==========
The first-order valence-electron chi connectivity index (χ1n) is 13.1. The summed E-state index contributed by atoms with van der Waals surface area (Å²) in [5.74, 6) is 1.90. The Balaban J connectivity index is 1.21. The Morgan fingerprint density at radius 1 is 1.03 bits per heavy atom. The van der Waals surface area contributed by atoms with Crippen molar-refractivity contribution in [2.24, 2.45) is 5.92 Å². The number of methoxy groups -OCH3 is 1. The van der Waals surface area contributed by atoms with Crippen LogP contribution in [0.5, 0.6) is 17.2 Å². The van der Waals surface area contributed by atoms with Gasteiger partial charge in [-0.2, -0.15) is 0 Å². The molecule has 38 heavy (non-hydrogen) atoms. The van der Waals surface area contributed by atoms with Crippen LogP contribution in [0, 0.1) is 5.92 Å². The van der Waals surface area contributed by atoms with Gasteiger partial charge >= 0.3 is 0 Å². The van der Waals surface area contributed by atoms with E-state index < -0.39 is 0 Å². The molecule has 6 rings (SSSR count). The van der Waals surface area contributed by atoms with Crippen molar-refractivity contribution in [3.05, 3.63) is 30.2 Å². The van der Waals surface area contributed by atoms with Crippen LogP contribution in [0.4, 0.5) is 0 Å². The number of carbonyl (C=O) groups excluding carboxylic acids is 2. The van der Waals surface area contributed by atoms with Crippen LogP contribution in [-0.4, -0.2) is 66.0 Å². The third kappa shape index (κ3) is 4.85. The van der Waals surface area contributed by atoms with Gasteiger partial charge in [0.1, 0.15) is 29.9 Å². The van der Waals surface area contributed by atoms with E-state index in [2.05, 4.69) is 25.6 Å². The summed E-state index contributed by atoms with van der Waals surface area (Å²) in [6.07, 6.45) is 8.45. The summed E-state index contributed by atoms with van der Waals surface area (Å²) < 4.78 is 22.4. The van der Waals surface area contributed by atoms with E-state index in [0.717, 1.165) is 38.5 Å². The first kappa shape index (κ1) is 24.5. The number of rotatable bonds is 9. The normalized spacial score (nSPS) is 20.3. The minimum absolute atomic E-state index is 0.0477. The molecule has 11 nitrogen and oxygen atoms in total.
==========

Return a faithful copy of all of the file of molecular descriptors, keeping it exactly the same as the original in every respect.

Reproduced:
The first-order valence-electron chi connectivity index (χ1n) is 13.1. The summed E-state index contributed by atoms with van der Waals surface area (Å²) in [5.74, 6) is 1.90. The Balaban J connectivity index is 1.21. The Morgan fingerprint density at radius 1 is 1.03 bits per heavy atom. The van der Waals surface area contributed by atoms with Crippen molar-refractivity contribution in [2.24, 2.45) is 5.92 Å². The number of methoxy groups -OCH3 is 1. The van der Waals surface area contributed by atoms with Crippen LogP contribution in [0.5, 0.6) is 17.2 Å². The van der Waals surface area contributed by atoms with Gasteiger partial charge in [-0.2, -0.15) is 0 Å². The molecule has 38 heavy (non-hydrogen) atoms. The van der Waals surface area contributed by atoms with Crippen LogP contribution in [0, 0.1) is 5.92 Å². The van der Waals surface area contributed by atoms with Gasteiger partial charge >= 0.3 is 0 Å². The van der Waals surface area contributed by atoms with E-state index < -0.39 is 0 Å². The molecule has 6 rings (SSSR count). The van der Waals surface area contributed by atoms with Crippen molar-refractivity contribution in [3.05, 3.63) is 30.2 Å². The van der Waals surface area contributed by atoms with Crippen LogP contribution in [0.4, 0.5) is 0 Å². The number of carbonyl (C=O) groups excluding carboxylic acids is 2. The van der Waals surface area contributed by atoms with Crippen LogP contribution in [-0.4, -0.2) is 66.0 Å². The third kappa shape index (κ3) is 4.85. The van der Waals surface area contributed by atoms with Gasteiger partial charge in [0.1, 0.15) is 29.9 Å². The van der Waals surface area contributed by atoms with E-state index in [2.05, 4.69) is 25.6 Å². The summed E-state index contributed by atoms with van der Waals surface area (Å²) in [6.07, 6.45) is 8.45. The summed E-state index contributed by atoms with van der Waals surface area (Å²) < 4.78 is 22.4. The van der Waals surface area contributed by atoms with E-state index in [0.717, 1.165) is 38.5 Å². The first kappa shape index (κ1) is 24.5. The number of rotatable bonds is 9. The normalized spacial score (nSPS) is 20.3. The minimum absolute atomic E-state index is 0.0477. The molecule has 11 nitrogen and oxygen atoms in total.